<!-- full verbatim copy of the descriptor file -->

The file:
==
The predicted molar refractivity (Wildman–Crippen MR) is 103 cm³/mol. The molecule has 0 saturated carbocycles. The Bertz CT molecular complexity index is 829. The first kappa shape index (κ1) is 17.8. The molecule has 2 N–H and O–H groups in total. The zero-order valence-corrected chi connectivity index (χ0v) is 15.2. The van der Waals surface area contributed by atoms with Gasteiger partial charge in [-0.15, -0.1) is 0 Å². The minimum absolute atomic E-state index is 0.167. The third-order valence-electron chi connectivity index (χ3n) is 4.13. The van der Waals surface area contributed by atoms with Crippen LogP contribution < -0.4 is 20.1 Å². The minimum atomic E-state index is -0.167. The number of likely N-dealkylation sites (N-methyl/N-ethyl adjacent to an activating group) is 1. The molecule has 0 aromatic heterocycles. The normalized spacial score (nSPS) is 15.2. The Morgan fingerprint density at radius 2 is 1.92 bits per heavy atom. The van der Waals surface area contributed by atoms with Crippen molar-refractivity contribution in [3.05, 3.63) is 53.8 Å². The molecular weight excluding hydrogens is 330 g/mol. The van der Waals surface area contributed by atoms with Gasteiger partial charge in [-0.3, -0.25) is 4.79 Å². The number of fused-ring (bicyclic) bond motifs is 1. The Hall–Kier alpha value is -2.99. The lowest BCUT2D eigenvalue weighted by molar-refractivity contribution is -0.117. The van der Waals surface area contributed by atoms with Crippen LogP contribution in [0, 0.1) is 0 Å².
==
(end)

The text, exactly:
The predicted molar refractivity (Wildman–Crippen MR) is 103 cm³/mol. The molecule has 0 saturated carbocycles. The Bertz CT molecular complexity index is 829. The first kappa shape index (κ1) is 17.8. The molecule has 2 N–H and O–H groups in total. The zero-order valence-corrected chi connectivity index (χ0v) is 15.2. The van der Waals surface area contributed by atoms with Gasteiger partial charge in [-0.15, -0.1) is 0 Å². The minimum absolute atomic E-state index is 0.167. The third-order valence-electron chi connectivity index (χ3n) is 4.13. The van der Waals surface area contributed by atoms with Crippen LogP contribution < -0.4 is 20.1 Å². The minimum atomic E-state index is -0.167. The number of likely N-dealkylation sites (N-methyl/N-ethyl adjacent to an activating group) is 1. The molecule has 0 aromatic heterocycles. The normalized spacial score (nSPS) is 15.2. The Morgan fingerprint density at radius 2 is 1.92 bits per heavy atom. The van der Waals surface area contributed by atoms with Crippen molar-refractivity contribution in [3.05, 3.63) is 53.8 Å². The molecular weight excluding hydrogens is 330 g/mol. The van der Waals surface area contributed by atoms with Gasteiger partial charge in [-0.3, -0.25) is 4.79 Å². The number of fused-ring (bicyclic) bond motifs is 1. The Hall–Kier alpha value is -2.99. The lowest BCUT2D eigenvalue weighted by molar-refractivity contribution is -0.117. The van der Waals surface area contributed by atoms with Crippen LogP contribution in [0, 0.1) is 0 Å².